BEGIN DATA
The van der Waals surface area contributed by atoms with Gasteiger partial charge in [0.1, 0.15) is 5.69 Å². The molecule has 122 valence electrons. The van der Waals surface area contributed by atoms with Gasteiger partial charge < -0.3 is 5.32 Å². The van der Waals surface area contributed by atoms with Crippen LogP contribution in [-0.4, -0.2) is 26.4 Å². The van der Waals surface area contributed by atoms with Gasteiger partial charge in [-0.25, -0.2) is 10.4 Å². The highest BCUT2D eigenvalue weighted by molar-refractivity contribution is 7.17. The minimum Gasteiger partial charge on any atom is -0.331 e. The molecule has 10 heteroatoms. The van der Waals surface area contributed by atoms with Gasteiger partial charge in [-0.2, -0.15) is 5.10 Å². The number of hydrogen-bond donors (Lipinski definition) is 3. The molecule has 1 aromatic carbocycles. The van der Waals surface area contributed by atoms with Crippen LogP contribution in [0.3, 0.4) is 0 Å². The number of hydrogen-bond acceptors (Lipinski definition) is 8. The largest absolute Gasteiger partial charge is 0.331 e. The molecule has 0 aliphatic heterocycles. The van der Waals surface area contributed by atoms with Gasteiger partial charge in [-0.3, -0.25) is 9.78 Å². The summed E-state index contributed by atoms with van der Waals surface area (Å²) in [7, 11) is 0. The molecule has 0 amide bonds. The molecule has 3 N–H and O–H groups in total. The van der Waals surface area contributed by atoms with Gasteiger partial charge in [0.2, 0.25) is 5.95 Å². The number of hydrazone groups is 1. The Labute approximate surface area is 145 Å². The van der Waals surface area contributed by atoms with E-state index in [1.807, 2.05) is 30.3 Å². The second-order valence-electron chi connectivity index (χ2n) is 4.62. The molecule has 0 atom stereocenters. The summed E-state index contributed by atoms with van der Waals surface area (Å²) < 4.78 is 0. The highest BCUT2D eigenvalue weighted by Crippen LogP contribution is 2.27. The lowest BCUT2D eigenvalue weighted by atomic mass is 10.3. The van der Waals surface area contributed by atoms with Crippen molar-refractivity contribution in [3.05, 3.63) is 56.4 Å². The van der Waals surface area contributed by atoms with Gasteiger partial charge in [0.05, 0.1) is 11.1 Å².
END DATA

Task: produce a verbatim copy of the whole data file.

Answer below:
The van der Waals surface area contributed by atoms with Gasteiger partial charge in [0.1, 0.15) is 5.69 Å². The molecule has 122 valence electrons. The van der Waals surface area contributed by atoms with Gasteiger partial charge < -0.3 is 5.32 Å². The van der Waals surface area contributed by atoms with Crippen LogP contribution in [-0.4, -0.2) is 26.4 Å². The van der Waals surface area contributed by atoms with Gasteiger partial charge in [-0.25, -0.2) is 10.4 Å². The highest BCUT2D eigenvalue weighted by molar-refractivity contribution is 7.17. The minimum Gasteiger partial charge on any atom is -0.331 e. The molecule has 10 heteroatoms. The van der Waals surface area contributed by atoms with Gasteiger partial charge in [-0.2, -0.15) is 5.10 Å². The number of hydrogen-bond donors (Lipinski definition) is 3. The molecule has 1 aromatic carbocycles. The van der Waals surface area contributed by atoms with Crippen LogP contribution in [0.3, 0.4) is 0 Å². The number of hydrogen-bond acceptors (Lipinski definition) is 8. The largest absolute Gasteiger partial charge is 0.331 e. The molecule has 0 aliphatic heterocycles. The van der Waals surface area contributed by atoms with Gasteiger partial charge in [-0.3, -0.25) is 9.78 Å². The summed E-state index contributed by atoms with van der Waals surface area (Å²) in [7, 11) is 0. The molecule has 0 amide bonds. The molecule has 3 N–H and O–H groups in total. The van der Waals surface area contributed by atoms with Gasteiger partial charge in [0.2, 0.25) is 5.95 Å². The number of hydrazone groups is 1. The Labute approximate surface area is 145 Å². The van der Waals surface area contributed by atoms with E-state index in [1.807, 2.05) is 30.3 Å². The second-order valence-electron chi connectivity index (χ2n) is 4.62. The molecule has 0 atom stereocenters. The summed E-state index contributed by atoms with van der Waals surface area (Å²) < 4.78 is 0. The highest BCUT2D eigenvalue weighted by Crippen LogP contribution is 2.27. The lowest BCUT2D eigenvalue weighted by atomic mass is 10.3. The van der Waals surface area contributed by atoms with Crippen molar-refractivity contribution in [3.05, 3.63) is 56.4 Å². The van der Waals surface area contributed by atoms with Gasteiger partial charge in [0.05, 0.1) is 11.1 Å².